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The Bluetooth Special Interest Group (SIG) has announced a new Transport Delivery Service (TDS) that it says will provide a common framework for connected devices to discover one another. The SIG promises that the new feature will allow devices with more resource-intensive technologies to stay dormant until needed and provide the wireless industry with a common framework to connect devices.

Bluetooth positioning itself as connecting standard

With the introduction of TDS and announced upgrades such as longer range, doubled bandwidth, and support for mesh networking, Bluetooth is positioning itself as a key standard in the development of the IoT. For example, TDS would allow devices that use other connectivity protocols to be discoverable, and for those other protocols – such as Wi-Fi – to remain powered down until needed. Effectively, TDS would transform Bluetooth into a sort of super-standard, able to make devices from multiple manufacturers communicate.

Ovum believes that no single standard can enable the entire IoT, or even the entire smart home, so moves to better connect multiple devices are welcome. Also, given Bluetooth’s ubiquity, particularly in smartphones, the technology is well placed to fulfill this role.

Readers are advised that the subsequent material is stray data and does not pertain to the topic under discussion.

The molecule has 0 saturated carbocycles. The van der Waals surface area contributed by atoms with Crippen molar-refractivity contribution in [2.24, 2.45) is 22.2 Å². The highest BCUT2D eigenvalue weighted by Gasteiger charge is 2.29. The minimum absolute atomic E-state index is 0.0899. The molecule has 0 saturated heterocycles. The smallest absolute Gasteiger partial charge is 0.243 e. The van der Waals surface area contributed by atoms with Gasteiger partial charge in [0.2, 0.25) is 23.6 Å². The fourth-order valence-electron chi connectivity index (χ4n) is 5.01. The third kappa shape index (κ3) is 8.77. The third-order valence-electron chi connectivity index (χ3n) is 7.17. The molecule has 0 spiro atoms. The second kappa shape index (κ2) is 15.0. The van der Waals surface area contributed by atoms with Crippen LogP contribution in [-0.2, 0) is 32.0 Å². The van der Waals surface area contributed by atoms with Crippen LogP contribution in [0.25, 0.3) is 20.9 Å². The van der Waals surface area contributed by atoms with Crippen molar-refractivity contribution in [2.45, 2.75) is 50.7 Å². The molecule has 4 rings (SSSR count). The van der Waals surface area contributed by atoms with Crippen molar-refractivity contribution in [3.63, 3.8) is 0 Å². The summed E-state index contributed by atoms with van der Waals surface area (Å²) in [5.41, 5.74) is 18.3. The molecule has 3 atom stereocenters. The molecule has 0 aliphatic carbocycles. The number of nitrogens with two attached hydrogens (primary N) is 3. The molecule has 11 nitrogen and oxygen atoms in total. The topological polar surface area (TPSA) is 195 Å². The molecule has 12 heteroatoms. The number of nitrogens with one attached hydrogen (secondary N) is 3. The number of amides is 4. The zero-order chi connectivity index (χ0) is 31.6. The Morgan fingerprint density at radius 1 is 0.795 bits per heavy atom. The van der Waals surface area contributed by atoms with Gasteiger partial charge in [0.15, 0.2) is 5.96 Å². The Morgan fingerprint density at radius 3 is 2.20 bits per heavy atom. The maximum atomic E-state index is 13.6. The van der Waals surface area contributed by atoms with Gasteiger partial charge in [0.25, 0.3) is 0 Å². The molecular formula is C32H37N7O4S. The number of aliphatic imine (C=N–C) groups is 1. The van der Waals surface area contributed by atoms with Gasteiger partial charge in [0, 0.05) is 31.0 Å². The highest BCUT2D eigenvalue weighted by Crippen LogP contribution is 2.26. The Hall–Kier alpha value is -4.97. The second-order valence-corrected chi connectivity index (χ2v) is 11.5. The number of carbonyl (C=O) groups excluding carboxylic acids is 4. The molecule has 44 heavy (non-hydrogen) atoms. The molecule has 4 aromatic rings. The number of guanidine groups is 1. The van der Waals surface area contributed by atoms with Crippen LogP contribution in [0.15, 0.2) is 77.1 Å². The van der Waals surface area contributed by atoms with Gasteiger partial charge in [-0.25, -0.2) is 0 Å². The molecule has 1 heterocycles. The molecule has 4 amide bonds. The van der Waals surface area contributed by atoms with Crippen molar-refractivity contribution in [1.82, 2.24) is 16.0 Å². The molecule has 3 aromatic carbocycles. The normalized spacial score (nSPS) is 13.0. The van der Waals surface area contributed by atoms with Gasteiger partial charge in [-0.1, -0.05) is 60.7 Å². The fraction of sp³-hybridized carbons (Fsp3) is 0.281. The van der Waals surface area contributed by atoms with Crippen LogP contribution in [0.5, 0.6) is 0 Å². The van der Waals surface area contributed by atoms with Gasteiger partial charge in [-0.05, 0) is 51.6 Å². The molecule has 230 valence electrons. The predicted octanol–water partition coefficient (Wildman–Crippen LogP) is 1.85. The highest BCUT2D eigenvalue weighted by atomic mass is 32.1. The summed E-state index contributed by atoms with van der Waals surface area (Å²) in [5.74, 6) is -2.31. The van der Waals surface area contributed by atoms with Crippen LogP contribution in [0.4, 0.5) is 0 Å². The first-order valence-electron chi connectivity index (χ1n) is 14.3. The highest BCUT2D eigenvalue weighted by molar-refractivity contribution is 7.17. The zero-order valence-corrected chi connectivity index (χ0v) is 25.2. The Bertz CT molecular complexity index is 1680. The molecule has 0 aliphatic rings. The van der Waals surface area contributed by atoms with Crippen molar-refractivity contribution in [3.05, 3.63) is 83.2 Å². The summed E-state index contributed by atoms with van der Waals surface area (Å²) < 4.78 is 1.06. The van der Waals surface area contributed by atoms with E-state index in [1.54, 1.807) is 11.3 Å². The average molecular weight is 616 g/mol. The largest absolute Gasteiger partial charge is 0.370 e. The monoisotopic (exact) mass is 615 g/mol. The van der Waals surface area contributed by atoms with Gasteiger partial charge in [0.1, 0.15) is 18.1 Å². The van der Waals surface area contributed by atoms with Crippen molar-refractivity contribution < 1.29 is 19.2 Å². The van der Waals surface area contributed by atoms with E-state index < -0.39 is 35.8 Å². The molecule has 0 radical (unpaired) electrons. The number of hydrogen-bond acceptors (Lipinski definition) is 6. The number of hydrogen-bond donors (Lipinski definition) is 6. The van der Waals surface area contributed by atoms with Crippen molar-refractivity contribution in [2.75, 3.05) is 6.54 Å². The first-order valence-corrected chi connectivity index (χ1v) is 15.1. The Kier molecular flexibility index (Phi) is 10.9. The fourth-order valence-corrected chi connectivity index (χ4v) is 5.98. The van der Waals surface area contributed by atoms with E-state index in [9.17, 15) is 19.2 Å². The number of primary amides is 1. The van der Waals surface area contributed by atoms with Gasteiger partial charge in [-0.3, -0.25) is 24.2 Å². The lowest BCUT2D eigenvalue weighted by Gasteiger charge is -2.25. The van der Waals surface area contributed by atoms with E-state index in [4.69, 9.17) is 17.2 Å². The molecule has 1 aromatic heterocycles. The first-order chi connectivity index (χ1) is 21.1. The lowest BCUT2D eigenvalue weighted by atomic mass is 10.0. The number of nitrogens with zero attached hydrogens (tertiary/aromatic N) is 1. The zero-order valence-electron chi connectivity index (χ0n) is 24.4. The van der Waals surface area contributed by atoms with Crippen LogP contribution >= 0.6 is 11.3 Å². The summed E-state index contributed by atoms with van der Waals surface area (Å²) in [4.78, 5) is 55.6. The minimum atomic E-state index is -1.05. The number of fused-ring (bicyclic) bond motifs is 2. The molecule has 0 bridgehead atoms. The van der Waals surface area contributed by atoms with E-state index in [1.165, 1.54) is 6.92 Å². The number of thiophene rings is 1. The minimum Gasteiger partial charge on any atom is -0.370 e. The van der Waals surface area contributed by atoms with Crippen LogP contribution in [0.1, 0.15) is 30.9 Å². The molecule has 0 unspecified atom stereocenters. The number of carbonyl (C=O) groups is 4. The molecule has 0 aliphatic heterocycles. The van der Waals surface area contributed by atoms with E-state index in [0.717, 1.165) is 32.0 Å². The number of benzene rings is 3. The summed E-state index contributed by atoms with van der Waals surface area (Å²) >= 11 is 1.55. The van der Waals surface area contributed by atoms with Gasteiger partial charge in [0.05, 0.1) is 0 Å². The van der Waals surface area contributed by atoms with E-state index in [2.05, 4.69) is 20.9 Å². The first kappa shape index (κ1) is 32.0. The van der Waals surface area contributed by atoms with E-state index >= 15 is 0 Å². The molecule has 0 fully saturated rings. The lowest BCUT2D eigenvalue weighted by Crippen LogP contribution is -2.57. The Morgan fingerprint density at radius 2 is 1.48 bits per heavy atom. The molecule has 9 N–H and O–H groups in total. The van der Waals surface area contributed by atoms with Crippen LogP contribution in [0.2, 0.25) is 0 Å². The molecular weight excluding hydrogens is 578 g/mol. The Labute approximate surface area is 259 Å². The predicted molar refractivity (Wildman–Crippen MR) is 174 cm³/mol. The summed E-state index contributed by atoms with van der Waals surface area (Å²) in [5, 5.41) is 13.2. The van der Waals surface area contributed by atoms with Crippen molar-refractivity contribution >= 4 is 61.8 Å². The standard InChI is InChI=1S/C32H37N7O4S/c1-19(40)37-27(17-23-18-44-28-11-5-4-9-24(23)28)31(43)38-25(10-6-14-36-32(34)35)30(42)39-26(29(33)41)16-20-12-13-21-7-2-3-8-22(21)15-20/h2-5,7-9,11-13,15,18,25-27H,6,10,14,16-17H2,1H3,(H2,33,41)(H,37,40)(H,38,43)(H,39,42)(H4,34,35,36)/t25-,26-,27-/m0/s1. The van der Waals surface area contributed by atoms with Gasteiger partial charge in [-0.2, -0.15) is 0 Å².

However, questions remain on how well Bluetooth alone can enable IoT and smart home functions. ZigBee is a technology that’s better suited to mesh networking, for example, even though it isn’t nearly as ubiquitous and there have been questions around its interoperability. ZigBee has added interoperability with Thread, the protocol set up by Nest Labs and other partners, which will make ZigBee more attractive to device OEMs.

Bluetooth should consider doing something similar. ZigBee and Z-Wave are still prevalent in the smart home, so beyond transport delivery Bluetooth could provide redundancy for features that might require an Internet connection, such as smart locks. Launching features such as TDS, and its promised increases in range, would help cement Bluetooth’s place in the smart home ecosystem.


Further reading

“Bluetooth’s move to mesh networks will be key to adoption in industrial IoT,” TE0019-000010 (April 2015)


Francesco Radicati, Senior Analyst, Consumer Technology

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